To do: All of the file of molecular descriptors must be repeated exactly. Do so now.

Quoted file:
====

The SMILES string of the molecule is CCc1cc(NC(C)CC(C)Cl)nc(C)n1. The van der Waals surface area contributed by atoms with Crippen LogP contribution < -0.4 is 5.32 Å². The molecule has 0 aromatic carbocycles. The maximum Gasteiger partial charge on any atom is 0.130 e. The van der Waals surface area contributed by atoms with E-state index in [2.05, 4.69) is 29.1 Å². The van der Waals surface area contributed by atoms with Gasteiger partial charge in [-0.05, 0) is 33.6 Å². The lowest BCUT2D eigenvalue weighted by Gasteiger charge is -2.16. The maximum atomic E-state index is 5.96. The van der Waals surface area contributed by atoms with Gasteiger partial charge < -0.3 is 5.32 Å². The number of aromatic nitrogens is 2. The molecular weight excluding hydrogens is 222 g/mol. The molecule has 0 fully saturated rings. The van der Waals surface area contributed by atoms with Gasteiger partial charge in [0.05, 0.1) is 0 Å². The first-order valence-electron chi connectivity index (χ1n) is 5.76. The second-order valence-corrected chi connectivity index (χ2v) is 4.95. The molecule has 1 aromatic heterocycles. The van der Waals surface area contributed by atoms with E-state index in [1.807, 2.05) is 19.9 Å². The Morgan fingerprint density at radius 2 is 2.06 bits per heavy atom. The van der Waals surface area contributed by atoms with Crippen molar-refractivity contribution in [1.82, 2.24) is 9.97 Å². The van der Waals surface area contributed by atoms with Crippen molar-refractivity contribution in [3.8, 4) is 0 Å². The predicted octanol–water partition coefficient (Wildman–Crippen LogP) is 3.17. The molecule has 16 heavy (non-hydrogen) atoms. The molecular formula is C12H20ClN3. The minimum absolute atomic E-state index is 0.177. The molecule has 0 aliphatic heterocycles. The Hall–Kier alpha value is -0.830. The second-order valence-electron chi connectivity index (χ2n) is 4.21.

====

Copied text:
The SMILES string of the molecule is CCc1cc(NC(C)CC(C)Cl)nc(C)n1. The van der Waals surface area contributed by atoms with Crippen LogP contribution < -0.4 is 5.32 Å². The molecule has 0 aromatic carbocycles. The maximum Gasteiger partial charge on any atom is 0.130 e. The van der Waals surface area contributed by atoms with E-state index in [2.05, 4.69) is 29.1 Å². The van der Waals surface area contributed by atoms with Gasteiger partial charge in [-0.05, 0) is 33.6 Å². The lowest BCUT2D eigenvalue weighted by Gasteiger charge is -2.16. The maximum atomic E-state index is 5.96. The van der Waals surface area contributed by atoms with Gasteiger partial charge < -0.3 is 5.32 Å². The number of aromatic nitrogens is 2. The molecular weight excluding hydrogens is 222 g/mol. The molecule has 0 fully saturated rings. The van der Waals surface area contributed by atoms with Gasteiger partial charge in [0.05, 0.1) is 0 Å². The first-order valence-electron chi connectivity index (χ1n) is 5.76. The second-order valence-corrected chi connectivity index (χ2v) is 4.95. The molecule has 1 aromatic heterocycles. The van der Waals surface area contributed by atoms with E-state index in [1.807, 2.05) is 19.9 Å². The Morgan fingerprint density at radius 2 is 2.06 bits per heavy atom. The van der Waals surface area contributed by atoms with Crippen molar-refractivity contribution in [1.82, 2.24) is 9.97 Å². The van der Waals surface area contributed by atoms with Crippen molar-refractivity contribution in [3.8, 4) is 0 Å². The predicted octanol–water partition coefficient (Wildman–Crippen LogP) is 3.17. The molecule has 16 heavy (non-hydrogen) atoms. The molecular formula is C12H20ClN3. The minimum absolute atomic E-state index is 0.177. The molecule has 0 aliphatic heterocycles. The Hall–Kier alpha value is -0.830. The second-order valence-electron chi connectivity index (χ2n) is 4.21.